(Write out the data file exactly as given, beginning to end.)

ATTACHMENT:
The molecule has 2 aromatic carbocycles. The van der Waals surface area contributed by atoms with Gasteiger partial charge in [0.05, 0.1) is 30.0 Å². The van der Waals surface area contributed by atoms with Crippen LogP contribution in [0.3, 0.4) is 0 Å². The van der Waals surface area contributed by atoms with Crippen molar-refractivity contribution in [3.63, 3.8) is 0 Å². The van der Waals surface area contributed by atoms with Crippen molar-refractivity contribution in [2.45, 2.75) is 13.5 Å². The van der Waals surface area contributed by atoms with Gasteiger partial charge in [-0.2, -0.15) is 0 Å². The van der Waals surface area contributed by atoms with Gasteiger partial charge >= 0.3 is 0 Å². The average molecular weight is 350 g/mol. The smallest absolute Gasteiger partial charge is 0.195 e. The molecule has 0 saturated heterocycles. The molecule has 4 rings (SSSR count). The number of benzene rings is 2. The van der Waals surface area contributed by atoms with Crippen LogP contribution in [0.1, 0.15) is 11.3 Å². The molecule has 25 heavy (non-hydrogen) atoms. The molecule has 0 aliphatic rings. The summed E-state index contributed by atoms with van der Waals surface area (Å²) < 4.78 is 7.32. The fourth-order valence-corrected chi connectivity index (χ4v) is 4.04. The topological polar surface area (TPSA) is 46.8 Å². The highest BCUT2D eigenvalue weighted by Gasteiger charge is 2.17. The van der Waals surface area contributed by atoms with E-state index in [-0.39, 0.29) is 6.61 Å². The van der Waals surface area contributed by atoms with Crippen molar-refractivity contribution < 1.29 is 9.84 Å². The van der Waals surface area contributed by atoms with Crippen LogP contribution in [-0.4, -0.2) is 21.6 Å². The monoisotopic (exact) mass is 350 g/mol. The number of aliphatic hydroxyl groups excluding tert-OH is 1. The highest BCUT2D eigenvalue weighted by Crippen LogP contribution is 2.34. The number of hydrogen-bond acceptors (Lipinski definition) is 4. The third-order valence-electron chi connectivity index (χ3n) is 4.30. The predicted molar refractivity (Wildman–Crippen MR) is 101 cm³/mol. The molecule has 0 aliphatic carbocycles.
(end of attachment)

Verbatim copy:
The molecule has 2 aromatic carbocycles. The van der Waals surface area contributed by atoms with Gasteiger partial charge in [0.05, 0.1) is 30.0 Å². The van der Waals surface area contributed by atoms with Crippen LogP contribution in [0.3, 0.4) is 0 Å². The van der Waals surface area contributed by atoms with Crippen molar-refractivity contribution in [3.63, 3.8) is 0 Å². The van der Waals surface area contributed by atoms with Crippen molar-refractivity contribution in [2.45, 2.75) is 13.5 Å². The van der Waals surface area contributed by atoms with Gasteiger partial charge in [-0.2, -0.15) is 0 Å². The van der Waals surface area contributed by atoms with Gasteiger partial charge >= 0.3 is 0 Å². The average molecular weight is 350 g/mol. The smallest absolute Gasteiger partial charge is 0.195 e. The molecule has 0 saturated heterocycles. The molecule has 4 rings (SSSR count). The number of benzene rings is 2. The van der Waals surface area contributed by atoms with Crippen LogP contribution in [0.1, 0.15) is 11.3 Å². The molecule has 25 heavy (non-hydrogen) atoms. The molecule has 0 aliphatic rings. The summed E-state index contributed by atoms with van der Waals surface area (Å²) < 4.78 is 7.32. The fourth-order valence-corrected chi connectivity index (χ4v) is 4.04. The topological polar surface area (TPSA) is 46.8 Å². The highest BCUT2D eigenvalue weighted by Gasteiger charge is 2.17. The van der Waals surface area contributed by atoms with E-state index in [-0.39, 0.29) is 6.61 Å². The van der Waals surface area contributed by atoms with Crippen molar-refractivity contribution < 1.29 is 9.84 Å². The van der Waals surface area contributed by atoms with Crippen LogP contribution in [-0.4, -0.2) is 21.6 Å². The monoisotopic (exact) mass is 350 g/mol. The number of aliphatic hydroxyl groups excluding tert-OH is 1. The highest BCUT2D eigenvalue weighted by Crippen LogP contribution is 2.34. The number of hydrogen-bond acceptors (Lipinski definition) is 4. The third-order valence-electron chi connectivity index (χ3n) is 4.30. The predicted molar refractivity (Wildman–Crippen MR) is 101 cm³/mol. The molecule has 0 aliphatic carbocycles.